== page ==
So I very briefly mentioned last week that it was Adam’s birthday. He got lots of attention between taking a day off from work, a dinner party, and his parents coming to visit. Bonus points for the awesome presents he got. His birthday also gave me a really great excuse to try out my new giant cupcake pan that I got with one of our left over wedding gift cards at Williams-Sonoma.
Instead of making the boring vanilla recipe they included with the pan, I decided to go all out: top layer in red velvet and bottom layer in German chocolate. Only problem? I don’t make cake from scratch. It’s too risky, especially on a short time frame. So I picked up some supplies, including boxed cake mix. Here’s how it went down.
I made both boxes of cake mix according to their directions. I went through lots of eggs.
Then I greased up the cake pan with some shortening. I happened to have vegetable in the house, not sure if that made any difference. I definitely put it on too thickly, as the cake had little spots of shortening on it when it popped out of the pan. So make sure its nice and spread evenly without any clumps of shortening. Then sprinkle with some flour. Again, too much flower. Clearly my erring on the side of caution was a bit too cautious. But the cake popped out really easily at the end!
Next step: fill up the pan. The directions said to fill it up to 1/2 inch below the top. I honestly would have done a little less filling in each one. My cakes were pretty far over the edge and it would have meant more cupcakes and less wasted cake that I had to cut off later.
Like this. The directions also said to try to get the sides of the batter up higher than the middle of the batter, but gravity wasn’t playing nice.
I had lots of left over batter, so I used it to fill up a few small cupcakes. There were 7 red velvet and 2 chocolate. I could have made fewer ones that were bigger, but this was clearly a learning process.
Now we’re skipping ahead to the end. The middle part was super messy and I wasn’t about to get cake all over my iPhone. Both cakes cooked in about 50 minutes and were super moist and fluffy and yummy.
You MUST let the cake cool to at least room temperature before trying to work with it. To decorate, I took a bread knife and cut off the tops so they were level. Layer on some icing and stick the top of the cupcake up there. It’ll fit pretty well and you’ll be slathering it in more icing anyway.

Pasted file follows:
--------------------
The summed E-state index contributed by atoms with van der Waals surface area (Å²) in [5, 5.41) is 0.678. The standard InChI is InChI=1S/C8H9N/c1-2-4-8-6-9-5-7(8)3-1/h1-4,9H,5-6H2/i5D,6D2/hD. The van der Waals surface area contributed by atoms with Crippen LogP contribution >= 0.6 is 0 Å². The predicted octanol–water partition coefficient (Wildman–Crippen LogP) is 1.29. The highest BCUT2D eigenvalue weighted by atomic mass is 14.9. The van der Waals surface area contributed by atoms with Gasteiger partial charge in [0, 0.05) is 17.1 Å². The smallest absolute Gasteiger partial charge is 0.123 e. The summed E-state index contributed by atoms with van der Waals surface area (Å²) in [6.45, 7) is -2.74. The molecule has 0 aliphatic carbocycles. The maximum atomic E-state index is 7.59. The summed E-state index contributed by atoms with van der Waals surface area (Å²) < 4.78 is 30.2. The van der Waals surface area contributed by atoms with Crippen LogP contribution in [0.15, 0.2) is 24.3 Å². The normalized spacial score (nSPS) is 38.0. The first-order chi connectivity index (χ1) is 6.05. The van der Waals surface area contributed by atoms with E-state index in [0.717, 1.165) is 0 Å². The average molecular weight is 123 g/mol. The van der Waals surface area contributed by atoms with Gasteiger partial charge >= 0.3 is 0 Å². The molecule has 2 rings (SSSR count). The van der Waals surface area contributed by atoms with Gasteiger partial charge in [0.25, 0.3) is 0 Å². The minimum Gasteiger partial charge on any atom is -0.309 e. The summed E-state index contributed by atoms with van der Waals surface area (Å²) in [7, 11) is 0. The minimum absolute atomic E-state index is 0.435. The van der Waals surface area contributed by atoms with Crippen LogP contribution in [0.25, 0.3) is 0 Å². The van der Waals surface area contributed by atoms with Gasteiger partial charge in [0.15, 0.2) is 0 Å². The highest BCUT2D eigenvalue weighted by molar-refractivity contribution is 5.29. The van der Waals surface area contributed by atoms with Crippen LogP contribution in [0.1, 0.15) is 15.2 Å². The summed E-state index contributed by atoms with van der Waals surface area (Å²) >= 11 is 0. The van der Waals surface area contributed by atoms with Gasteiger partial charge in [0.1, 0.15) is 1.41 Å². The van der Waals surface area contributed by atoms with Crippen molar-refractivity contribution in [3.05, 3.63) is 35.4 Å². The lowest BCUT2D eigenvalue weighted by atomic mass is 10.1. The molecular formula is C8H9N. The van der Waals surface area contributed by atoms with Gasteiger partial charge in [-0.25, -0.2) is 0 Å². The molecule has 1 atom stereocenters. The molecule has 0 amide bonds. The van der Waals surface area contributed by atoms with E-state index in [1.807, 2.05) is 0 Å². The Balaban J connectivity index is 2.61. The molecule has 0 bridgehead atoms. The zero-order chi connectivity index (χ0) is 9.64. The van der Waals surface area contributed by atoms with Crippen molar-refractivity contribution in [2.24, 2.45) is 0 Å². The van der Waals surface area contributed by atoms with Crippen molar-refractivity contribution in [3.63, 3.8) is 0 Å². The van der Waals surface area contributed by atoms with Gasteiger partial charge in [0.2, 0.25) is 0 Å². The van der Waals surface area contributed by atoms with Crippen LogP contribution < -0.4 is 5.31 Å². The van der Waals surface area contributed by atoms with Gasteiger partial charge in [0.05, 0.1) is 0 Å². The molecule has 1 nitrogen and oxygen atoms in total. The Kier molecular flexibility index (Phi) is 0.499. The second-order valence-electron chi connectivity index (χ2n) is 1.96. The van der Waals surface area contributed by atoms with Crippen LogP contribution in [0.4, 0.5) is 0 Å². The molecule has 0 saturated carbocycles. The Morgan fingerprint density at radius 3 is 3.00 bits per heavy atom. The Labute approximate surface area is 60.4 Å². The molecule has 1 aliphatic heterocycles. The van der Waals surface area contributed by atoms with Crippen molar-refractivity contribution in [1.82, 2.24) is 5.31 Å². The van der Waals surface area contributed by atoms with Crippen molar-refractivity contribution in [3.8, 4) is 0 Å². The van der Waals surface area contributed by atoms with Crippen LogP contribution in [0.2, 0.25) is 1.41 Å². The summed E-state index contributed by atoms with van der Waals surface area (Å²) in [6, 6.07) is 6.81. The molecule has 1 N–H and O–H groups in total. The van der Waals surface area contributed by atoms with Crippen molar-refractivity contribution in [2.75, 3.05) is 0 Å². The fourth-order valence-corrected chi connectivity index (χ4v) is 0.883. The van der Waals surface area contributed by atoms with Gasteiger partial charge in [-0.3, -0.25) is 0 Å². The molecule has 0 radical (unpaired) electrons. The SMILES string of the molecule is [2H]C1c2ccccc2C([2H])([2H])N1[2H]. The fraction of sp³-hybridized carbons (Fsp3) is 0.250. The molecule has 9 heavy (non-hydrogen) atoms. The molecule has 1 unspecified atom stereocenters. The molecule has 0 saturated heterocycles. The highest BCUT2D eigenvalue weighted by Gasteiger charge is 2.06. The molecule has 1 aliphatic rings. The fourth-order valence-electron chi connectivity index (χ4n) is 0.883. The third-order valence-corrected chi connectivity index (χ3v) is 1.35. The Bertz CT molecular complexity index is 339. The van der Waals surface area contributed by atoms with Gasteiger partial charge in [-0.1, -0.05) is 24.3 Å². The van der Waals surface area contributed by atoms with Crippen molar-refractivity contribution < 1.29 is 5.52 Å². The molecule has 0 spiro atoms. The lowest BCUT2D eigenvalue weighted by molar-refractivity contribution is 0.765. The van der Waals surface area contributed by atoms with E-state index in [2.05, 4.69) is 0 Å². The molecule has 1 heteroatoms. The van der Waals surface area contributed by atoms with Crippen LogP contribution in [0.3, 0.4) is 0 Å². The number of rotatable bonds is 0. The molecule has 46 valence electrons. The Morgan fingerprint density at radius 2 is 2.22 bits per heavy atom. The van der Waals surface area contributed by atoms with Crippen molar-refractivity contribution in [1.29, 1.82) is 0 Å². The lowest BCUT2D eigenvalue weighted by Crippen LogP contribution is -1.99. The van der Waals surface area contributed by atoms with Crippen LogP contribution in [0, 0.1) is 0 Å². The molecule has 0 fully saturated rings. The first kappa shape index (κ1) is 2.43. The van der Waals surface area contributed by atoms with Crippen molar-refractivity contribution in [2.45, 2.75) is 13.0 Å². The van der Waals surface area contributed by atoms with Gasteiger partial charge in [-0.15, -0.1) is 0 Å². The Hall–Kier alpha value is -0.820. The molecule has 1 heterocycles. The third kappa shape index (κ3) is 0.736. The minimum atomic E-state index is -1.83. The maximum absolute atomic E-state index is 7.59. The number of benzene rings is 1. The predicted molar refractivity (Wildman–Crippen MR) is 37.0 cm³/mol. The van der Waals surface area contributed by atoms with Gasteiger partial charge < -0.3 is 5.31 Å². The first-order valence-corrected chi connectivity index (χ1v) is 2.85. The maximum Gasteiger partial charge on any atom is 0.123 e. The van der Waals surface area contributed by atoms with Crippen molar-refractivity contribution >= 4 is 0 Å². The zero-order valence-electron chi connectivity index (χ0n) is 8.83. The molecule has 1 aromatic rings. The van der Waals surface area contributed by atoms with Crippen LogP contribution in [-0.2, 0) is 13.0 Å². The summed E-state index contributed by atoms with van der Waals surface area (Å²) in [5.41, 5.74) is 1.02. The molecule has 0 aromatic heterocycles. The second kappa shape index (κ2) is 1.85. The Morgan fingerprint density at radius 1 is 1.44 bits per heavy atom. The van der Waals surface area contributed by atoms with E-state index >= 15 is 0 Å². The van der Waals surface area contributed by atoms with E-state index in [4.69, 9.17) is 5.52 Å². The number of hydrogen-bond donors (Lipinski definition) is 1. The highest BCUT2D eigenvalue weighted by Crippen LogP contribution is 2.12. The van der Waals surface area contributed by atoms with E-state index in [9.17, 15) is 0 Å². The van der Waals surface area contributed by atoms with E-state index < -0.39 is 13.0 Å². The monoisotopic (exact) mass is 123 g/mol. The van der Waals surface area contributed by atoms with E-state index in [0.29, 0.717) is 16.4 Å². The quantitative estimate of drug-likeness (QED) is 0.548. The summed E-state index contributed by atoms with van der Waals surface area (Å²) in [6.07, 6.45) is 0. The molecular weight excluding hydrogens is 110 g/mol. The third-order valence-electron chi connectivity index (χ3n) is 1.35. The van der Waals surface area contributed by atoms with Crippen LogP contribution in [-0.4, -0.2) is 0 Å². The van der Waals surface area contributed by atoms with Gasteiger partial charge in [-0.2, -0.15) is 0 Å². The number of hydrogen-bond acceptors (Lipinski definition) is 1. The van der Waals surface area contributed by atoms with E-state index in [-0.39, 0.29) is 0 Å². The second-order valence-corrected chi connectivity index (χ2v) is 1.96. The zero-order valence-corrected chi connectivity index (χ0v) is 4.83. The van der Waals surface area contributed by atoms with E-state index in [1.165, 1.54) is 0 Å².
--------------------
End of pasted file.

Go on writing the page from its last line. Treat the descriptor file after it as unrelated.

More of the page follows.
Ok, so it looks like a hobbit hole covered in sprinkles. THIS is why you don’t use store icing. The icing I bought was too thick so it tore the cake every time I tried to spread it. Little cake bits were going everywhere. I had to keep putting more and more icing on to cover up the cake pieces.
So if anyone has a good icing recipe (or tips for icing a cake) let me know. I think a homemade icing mix would be thinner and more spreadable, so definitely go that route. It’s worth it. If only so you can see the molding of the pan instead of a hobbit hole. Any takers on a cake decorating class?
I should mention the sprinkle process. I had seen images of cakes COVERED in nonpareil sprinkles (those little tiny colorful balls that you see on the bottom half of the cake) and wanted to try to get that look. The sprinkles also conveniently covered up the cake pieces stuck into the icing.
I put the cake onto the cake platter before icing it and used the platter to sprinkle it. Holding the platter at about a 30 degree angle, I shook out sprinkles super close to the cake. Daphne and Sherlock only got to lick up a few strays from the floor. I used the same process with the larger sprinkles on the top half.
Honestly I’m impressed with myself that the cake was so good. The decorating part may need some work, but that’s ok. It was only mildly stressful, and now that I’ve done it once it will be easier to do again.
Does anyone have any good cake decorating tips? Would you try this giant cupcake cake?